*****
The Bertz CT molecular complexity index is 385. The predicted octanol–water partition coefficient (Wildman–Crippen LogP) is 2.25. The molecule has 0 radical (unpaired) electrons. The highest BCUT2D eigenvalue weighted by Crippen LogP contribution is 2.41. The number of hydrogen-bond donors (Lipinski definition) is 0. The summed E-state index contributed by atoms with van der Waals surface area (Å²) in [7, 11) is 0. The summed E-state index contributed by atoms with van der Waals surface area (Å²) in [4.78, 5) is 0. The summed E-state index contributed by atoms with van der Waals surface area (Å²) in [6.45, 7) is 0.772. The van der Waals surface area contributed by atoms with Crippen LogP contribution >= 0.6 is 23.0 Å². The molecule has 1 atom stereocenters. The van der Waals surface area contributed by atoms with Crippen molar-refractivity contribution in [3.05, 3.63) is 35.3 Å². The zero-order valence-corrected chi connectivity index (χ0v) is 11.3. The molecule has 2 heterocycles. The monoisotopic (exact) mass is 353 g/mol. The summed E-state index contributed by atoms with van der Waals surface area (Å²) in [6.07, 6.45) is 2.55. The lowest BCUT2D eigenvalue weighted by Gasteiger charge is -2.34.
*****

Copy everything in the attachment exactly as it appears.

The Bertz CT molecular complexity index is 385. The predicted octanol–water partition coefficient (Wildman–Crippen LogP) is 2.25. The molecule has 0 radical (unpaired) electrons. The highest BCUT2D eigenvalue weighted by Crippen LogP contribution is 2.41. The number of hydrogen-bond donors (Lipinski definition) is 0. The summed E-state index contributed by atoms with van der Waals surface area (Å²) in [7, 11) is 0. The summed E-state index contributed by atoms with van der Waals surface area (Å²) in [4.78, 5) is 0. The summed E-state index contributed by atoms with van der Waals surface area (Å²) in [6.45, 7) is 0.772. The van der Waals surface area contributed by atoms with Crippen LogP contribution >= 0.6 is 23.0 Å². The molecule has 1 atom stereocenters. The van der Waals surface area contributed by atoms with Crippen molar-refractivity contribution in [3.05, 3.63) is 35.3 Å². The zero-order valence-corrected chi connectivity index (χ0v) is 11.3. The molecule has 2 heterocycles. The monoisotopic (exact) mass is 353 g/mol. The summed E-state index contributed by atoms with van der Waals surface area (Å²) in [6.07, 6.45) is 2.55. The lowest BCUT2D eigenvalue weighted by Gasteiger charge is -2.34.